Christina Rees and Christopher Blay are joined by artist and gallerist Wayne Gilbert to run down Glasstire’s top art picks of the week, including one in a gallery called G Spot.
“First of all, G is for ‘Gilbert,’ so let’s clean everybody’s thinking up first.”
To watch last week’s Top Five, featuring our spring preview of Texas exhibitions, please go here.
1. Visibilities: Intrepid Women of Artpace
Artpace, San Antonio
January 9 – April 26
Opening Reception: Thursday, January 9, 6 – 8pm
Curated by Erin K. Murphy, Artpace Residency and Exhibitions Manager, Visibilities: Intrepid Women of Artpace includes a wide array of mediums coming together in an exhibition with an astounding voice. Among the featured artists are the late Laura Aguilar, Jenelle Esparza, Mona Hatoum, Jennifer Ling Datchuk, Regina José Galindo, Autumn Knight, Margaret Meehan, Tracey Moffatt, Katrina Moorhead, Wangechi Mutu, Artpace founder Linda Pace, Joyce J. Scott, Wu Tsang, Martha Wilson, and Kathy Vargas.
“Two of the works in the exhibition are by women with strong ties to Artpace: one work by Linda Pace (founder of the organization) and another by Janet Flohr (of Hare & Hound Press, with whom many resident artists have worked since 1995),” remarked Erin K. Murphy. “The other artists in the exhibition all not only participated in our residency program, but their works address issues of identity, femaleness, gender, or feminism, which have been even more powerful statements in the past few years and is extremely relevant in the coming election year. Artpace celebrates its 25th birthday, but also in 2020 the U.S. will celebrate the 100th anniversary of the 19th amendment, which granted women the right to vote.”
2. Extravagant Drawing (ReDo)
G Spot Gallery, Houston
January 4 – 26
“This is a tiny sliver of current practice, and focusing on drawings will be enjoyable and comprehensible without knowing the artists’ larger practices. Still the intention of the exhibition is that it will provoke visitors to look more deeply at a few of the artists here, lured in by the drawing based artistic thirst traps presented here.”
TOD BAILEY ∞ JEFF LICHTFIELD ∞ DEBRA BARRERA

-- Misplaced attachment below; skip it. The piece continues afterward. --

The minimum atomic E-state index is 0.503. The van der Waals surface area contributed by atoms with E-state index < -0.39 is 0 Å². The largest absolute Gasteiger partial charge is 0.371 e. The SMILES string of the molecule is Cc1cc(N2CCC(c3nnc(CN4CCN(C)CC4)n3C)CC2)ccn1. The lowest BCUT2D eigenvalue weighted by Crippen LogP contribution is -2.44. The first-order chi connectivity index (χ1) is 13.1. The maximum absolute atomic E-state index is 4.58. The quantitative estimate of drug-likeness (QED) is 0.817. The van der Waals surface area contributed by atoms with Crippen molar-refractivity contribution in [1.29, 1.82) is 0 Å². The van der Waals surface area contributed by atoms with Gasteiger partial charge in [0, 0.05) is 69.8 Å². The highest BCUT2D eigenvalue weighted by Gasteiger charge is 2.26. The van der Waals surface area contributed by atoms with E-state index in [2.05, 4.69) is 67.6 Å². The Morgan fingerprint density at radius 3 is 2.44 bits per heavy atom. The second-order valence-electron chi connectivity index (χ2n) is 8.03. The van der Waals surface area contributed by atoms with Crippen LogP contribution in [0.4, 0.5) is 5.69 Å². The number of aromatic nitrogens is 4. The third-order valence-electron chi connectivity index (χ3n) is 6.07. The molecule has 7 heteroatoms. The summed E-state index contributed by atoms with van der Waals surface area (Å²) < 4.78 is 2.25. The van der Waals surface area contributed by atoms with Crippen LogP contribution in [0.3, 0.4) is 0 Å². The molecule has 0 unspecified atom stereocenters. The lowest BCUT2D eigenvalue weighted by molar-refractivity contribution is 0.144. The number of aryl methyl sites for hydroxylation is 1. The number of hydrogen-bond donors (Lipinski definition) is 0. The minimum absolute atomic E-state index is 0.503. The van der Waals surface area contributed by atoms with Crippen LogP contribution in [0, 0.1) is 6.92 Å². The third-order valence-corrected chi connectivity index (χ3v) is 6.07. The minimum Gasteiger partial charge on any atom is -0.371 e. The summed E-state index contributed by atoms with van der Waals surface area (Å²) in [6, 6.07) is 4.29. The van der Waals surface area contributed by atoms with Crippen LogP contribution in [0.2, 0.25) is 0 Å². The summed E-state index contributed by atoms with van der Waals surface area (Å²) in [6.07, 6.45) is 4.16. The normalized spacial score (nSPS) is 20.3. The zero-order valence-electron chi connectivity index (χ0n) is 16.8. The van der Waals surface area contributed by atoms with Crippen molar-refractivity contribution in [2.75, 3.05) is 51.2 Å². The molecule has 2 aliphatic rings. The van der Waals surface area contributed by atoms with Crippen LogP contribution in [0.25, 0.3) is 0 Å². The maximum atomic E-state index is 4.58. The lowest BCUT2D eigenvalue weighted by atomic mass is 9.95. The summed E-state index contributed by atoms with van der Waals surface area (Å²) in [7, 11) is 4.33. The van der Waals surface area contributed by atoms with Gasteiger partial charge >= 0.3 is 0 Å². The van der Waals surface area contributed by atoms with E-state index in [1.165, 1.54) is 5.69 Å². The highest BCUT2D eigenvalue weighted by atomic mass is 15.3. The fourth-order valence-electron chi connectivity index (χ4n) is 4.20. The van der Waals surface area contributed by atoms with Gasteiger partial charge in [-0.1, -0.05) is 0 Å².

MATTHEW KELLY DEBBAUDT ∞ WES HOLLOWAY
RACHEL HECKER ∞ STEVEN EVANS ∞ MARK PONDER
DAVID KELLEY ∞ CODY LEDVINA ∞ THEDRA CULLAR-LEDFORD
BOB MORRISSEY ∞ EMILIO MITTRY ∞ RICK LOWE ∞ LOVIE OLIVIA
JOSH PAZDA ∞ HARRISON WORZEL ∞ MARK FLOOD
Kessler Theater, Dallas
January 12 – March 15
Opening Reception: January 12
Reading, studying, and keeping up with the baseball season is all part of his home life and travel on the road as a touring musician.
4. Good Sports
The Public Trust, Dallas
November 23 – January 11, 2020
Good Sports, an exhibition examining the intersection of art and sport, represented by a wide range of artists with varying studio practices. The exhibition includes original and editioned works by John Ahearn, Terry Allen, John Baldessari, Greg Colson, Robbie Conal, Kyle Confehr, Gajin Fujita, Victor Gastelum, Joe Goode, Kitaj, Mark Licari, Dan Life, Paul McCarthy, Michael C. McMillen, Raymond Pettibon, Ed Ruscha, Anthony Rianda, Jason Salavon, Shelter Serra, Grant Smith, Clay Stinnett, Joshua Vides and Wendy White.
5.Ryan Hawk: others other
Gray Contemporary, Houston
December 7 – January 11, 2020
Ryan Hawk’s practice generates instances that signal deep cultural anxieties about the body and its assumed borders. Similar to the way that a horror movie often uses monsters to symbolize confrontation with the “Other”, Hawk’s projects exploit western culture’s history of fear and prejudice towards alterity. By positioning the gaze to the physicality of the body, to its weight of flesh and fluid, his work scrutinizes normative structures of representation and emphasizes a debilitating phobia of the periphery.
In others other, Hawk’s first exhibition with the gallery, frameworks of social ordering are confronted through narratives of horror, tragedy, and dark humor. Spanning video, installation, and sculpture, the works in this exhibition aim to reverse processes of differentiation in order to destabilize phallic masculinity, whiteness, and heterocentric ideologies. The title, others other, is directly emblematic of this strategy: a doubling and reversal of the mirroring processes inherent to making a distinction, the basic act of introducing difference––or perhaps more simply put, a paradox.